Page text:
Jones: Yes. Unfortunately, many Puritans tried so hard to be perfect in the eyes of God and their fellow men that they saw temptations everywhere. It was unfortunate. But, they did some good things.
John: Like what, Professor?
Jones: First of all, they were all very family-oriented. Secondly, they valued the education of their children. They taught their children to read and write so that they could read the Bible at home. It makes perfect sense why the New England region has had the highest level of education in the United States to this day.
John: I see. What about the First Great Awakening? I heard about it in my history class way back. Was it a series of big revival meetings that were held throughout the colonies?
Jones: In the 1730s, Jonathan Edwards was a Yale minister who became concerned that New Englanders had become too worldly. Much to his dismay, some folks began suggesting that predestination was wrong and that good works might save a soul. Edwards challenged these notions from the pulpit. "God is an angry judge, and humans are sinners!" he declared. He spoke with such fury and conviction that people flocked to listen. This sparked what became known as the Great Awakening in the American colonies.2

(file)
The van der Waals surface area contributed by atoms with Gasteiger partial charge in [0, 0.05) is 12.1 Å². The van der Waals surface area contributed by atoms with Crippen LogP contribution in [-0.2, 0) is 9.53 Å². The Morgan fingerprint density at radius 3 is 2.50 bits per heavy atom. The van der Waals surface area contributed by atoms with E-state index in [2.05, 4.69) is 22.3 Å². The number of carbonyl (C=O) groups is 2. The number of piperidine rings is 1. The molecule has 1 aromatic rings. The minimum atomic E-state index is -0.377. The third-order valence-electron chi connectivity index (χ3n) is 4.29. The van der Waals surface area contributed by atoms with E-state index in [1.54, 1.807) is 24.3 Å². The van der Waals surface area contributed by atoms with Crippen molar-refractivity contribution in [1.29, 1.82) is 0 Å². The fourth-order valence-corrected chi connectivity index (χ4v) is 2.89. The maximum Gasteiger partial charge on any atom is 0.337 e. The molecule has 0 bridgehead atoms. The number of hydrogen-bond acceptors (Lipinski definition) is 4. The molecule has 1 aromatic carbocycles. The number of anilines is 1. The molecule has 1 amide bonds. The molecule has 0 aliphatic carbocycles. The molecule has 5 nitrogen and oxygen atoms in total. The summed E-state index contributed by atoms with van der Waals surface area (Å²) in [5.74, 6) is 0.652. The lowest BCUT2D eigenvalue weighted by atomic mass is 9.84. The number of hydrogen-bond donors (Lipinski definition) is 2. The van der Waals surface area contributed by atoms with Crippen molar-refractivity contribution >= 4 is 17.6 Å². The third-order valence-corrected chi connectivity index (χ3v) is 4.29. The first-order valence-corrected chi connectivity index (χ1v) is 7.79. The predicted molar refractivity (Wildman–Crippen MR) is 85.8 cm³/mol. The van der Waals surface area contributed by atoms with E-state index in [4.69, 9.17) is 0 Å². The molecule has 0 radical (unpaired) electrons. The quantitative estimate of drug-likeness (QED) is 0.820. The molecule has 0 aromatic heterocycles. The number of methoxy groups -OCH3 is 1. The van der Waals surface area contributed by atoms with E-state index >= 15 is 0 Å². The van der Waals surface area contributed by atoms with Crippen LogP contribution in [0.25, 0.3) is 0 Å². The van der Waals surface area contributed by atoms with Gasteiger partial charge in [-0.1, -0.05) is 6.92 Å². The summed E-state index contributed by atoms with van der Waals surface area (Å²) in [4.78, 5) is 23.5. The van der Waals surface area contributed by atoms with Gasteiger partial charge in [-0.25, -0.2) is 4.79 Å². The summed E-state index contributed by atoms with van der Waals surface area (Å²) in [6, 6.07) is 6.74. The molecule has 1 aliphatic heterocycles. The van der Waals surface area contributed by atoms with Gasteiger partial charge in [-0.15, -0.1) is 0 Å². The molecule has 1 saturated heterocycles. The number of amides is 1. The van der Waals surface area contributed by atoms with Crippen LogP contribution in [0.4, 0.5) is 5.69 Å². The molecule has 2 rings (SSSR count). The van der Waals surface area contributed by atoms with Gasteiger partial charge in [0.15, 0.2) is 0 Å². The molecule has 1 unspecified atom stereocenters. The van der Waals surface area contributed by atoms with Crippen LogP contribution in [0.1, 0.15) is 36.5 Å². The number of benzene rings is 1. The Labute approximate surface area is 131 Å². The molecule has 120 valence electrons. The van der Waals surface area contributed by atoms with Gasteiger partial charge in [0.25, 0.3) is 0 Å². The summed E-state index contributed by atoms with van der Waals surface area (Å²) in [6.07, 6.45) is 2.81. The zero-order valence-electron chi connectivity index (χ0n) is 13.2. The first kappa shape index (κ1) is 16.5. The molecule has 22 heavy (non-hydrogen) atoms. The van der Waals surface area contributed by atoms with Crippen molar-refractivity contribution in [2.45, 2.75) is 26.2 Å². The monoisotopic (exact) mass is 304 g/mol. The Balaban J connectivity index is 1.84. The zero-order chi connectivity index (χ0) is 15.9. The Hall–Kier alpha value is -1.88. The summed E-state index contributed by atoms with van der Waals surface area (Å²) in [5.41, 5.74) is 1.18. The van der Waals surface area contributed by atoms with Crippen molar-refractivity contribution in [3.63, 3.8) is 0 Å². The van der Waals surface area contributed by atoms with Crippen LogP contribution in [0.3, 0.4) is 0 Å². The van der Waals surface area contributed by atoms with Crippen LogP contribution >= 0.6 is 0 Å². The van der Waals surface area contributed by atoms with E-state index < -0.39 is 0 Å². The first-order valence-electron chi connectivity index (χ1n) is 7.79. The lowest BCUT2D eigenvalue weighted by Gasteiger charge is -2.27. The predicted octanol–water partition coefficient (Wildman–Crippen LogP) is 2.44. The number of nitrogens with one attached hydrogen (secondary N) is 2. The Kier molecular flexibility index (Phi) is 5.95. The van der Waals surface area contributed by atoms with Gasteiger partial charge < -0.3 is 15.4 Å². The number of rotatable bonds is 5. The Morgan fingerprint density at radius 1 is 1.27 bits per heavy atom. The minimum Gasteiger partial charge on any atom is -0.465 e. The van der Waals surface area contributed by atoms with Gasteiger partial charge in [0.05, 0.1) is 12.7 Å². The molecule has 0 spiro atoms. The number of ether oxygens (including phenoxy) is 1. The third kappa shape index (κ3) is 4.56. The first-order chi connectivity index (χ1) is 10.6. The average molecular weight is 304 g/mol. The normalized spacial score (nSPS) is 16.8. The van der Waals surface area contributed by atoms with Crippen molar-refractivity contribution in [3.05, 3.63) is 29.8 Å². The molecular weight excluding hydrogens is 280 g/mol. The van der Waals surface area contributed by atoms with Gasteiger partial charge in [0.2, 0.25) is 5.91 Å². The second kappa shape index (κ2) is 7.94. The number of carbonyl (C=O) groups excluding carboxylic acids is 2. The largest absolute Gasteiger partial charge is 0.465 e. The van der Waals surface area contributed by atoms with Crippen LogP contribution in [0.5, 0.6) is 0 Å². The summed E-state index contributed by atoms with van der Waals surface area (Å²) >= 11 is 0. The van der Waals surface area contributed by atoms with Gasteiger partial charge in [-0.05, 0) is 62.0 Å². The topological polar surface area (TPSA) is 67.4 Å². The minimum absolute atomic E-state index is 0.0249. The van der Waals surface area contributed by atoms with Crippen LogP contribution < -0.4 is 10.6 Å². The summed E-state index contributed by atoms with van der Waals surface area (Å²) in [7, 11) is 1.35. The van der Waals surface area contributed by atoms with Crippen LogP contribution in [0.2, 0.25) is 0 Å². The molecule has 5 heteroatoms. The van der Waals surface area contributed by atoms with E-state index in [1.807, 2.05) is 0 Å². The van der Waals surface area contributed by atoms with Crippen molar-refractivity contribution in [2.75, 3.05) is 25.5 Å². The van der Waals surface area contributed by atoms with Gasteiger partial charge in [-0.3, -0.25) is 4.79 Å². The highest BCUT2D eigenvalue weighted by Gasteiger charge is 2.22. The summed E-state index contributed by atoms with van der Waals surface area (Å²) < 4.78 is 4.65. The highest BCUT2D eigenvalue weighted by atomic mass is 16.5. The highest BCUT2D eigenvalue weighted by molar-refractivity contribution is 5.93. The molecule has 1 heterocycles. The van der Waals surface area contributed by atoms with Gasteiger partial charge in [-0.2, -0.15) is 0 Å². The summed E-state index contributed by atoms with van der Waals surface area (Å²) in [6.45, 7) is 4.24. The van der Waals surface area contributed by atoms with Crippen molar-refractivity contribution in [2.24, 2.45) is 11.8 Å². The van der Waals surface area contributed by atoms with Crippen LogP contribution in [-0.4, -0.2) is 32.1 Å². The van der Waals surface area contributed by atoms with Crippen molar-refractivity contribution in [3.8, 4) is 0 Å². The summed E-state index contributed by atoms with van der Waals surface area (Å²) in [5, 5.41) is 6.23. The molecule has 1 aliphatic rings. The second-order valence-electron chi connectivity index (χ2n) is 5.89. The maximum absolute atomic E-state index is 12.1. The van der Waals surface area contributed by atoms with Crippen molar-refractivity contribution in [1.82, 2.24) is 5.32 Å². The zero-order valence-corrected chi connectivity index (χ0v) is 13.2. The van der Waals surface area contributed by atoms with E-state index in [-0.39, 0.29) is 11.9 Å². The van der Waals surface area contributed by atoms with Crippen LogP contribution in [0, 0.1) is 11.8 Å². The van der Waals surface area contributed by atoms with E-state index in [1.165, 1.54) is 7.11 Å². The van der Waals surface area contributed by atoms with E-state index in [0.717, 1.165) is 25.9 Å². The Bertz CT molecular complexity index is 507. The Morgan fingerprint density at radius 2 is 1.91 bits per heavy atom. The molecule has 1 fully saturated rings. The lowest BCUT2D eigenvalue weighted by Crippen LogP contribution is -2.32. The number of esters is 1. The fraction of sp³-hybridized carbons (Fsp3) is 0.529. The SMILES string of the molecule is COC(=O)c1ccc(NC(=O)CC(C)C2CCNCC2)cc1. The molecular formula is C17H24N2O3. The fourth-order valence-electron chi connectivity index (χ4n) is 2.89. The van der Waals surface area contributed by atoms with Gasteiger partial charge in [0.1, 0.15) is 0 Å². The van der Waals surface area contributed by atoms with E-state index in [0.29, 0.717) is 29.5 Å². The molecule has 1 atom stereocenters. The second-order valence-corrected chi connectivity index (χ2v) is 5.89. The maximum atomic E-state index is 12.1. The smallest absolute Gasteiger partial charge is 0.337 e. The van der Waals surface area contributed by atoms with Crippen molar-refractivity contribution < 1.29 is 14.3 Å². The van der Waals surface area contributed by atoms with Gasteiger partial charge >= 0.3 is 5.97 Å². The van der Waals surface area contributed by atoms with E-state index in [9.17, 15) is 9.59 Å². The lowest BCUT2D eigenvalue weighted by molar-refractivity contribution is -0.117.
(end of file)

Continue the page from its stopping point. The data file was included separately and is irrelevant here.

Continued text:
John: I’m not sure if I like this. This sounds like today’s televangelism. Edwards must have been highly manipulative and played on his congregations’ fear.
Jones: I agree. His style wasn’t for everyone. Awakening or New Light preachers set up their own schools and churches throughout the colonies. The Old Light ministers refused to accept this new style of worship. Despite the conflict, one surprising result was greater religious toleration. With so many new denominations springing up, it became clear that no one religion would dominate any region.3 Eventually, religious diversity within Christianity became a reality.